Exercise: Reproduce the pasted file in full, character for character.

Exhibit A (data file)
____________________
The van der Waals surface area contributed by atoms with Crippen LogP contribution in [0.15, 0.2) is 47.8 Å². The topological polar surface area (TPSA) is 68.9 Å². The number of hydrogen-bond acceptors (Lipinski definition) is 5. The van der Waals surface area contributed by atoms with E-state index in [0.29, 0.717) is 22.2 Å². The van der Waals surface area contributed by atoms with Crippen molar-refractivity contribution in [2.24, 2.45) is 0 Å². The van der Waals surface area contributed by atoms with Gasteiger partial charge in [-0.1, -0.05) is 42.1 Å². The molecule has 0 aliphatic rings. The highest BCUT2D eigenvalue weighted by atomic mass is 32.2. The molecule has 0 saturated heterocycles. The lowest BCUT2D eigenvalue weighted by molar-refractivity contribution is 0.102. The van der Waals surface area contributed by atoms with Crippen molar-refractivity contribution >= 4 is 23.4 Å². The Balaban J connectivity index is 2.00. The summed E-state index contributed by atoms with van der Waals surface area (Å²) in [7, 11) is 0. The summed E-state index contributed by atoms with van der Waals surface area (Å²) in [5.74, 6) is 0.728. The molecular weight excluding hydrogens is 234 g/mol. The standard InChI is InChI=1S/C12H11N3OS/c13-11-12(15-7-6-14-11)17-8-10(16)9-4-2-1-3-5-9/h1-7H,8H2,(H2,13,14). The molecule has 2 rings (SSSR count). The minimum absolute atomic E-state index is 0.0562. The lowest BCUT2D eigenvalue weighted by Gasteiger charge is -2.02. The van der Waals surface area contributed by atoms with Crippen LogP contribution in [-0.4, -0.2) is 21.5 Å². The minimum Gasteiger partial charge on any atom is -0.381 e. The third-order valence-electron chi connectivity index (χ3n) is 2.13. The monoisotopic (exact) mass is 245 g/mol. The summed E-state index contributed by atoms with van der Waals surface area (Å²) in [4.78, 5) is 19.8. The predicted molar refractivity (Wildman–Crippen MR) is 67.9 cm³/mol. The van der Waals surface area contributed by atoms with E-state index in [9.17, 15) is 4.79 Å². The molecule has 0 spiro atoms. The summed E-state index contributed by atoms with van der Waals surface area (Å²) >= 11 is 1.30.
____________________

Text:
The van der Waals surface area contributed by atoms with Crippen LogP contribution in [0.15, 0.2) is 47.8 Å². The topological polar surface area (TPSA) is 68.9 Å². The number of hydrogen-bond acceptors (Lipinski definition) is 5. The van der Waals surface area contributed by atoms with E-state index in [0.29, 0.717) is 22.2 Å². The van der Waals surface area contributed by atoms with Crippen molar-refractivity contribution in [2.24, 2.45) is 0 Å². The van der Waals surface area contributed by atoms with Gasteiger partial charge in [-0.1, -0.05) is 42.1 Å². The molecule has 0 aliphatic rings. The highest BCUT2D eigenvalue weighted by atomic mass is 32.2. The molecule has 0 saturated heterocycles. The lowest BCUT2D eigenvalue weighted by molar-refractivity contribution is 0.102. The van der Waals surface area contributed by atoms with Crippen molar-refractivity contribution >= 4 is 23.4 Å². The Balaban J connectivity index is 2.00. The summed E-state index contributed by atoms with van der Waals surface area (Å²) in [7, 11) is 0. The summed E-state index contributed by atoms with van der Waals surface area (Å²) in [5.74, 6) is 0.728. The molecular weight excluding hydrogens is 234 g/mol. The standard InChI is InChI=1S/C12H11N3OS/c13-11-12(15-7-6-14-11)17-8-10(16)9-4-2-1-3-5-9/h1-7H,8H2,(H2,13,14). The molecule has 2 rings (SSSR count). The minimum absolute atomic E-state index is 0.0562. The lowest BCUT2D eigenvalue weighted by Gasteiger charge is -2.02. The van der Waals surface area contributed by atoms with Crippen LogP contribution in [-0.4, -0.2) is 21.5 Å². The minimum Gasteiger partial charge on any atom is -0.381 e. The third-order valence-electron chi connectivity index (χ3n) is 2.13. The monoisotopic (exact) mass is 245 g/mol. The summed E-state index contributed by atoms with van der Waals surface area (Å²) in [4.78, 5) is 19.8. The predicted molar refractivity (Wildman–Crippen MR) is 67.9 cm³/mol. The van der Waals surface area contributed by atoms with E-state index in [9.17, 15) is 4.79 Å². The molecule has 0 spiro atoms. The summed E-state index contributed by atoms with van der Waals surface area (Å²) >= 11 is 1.30.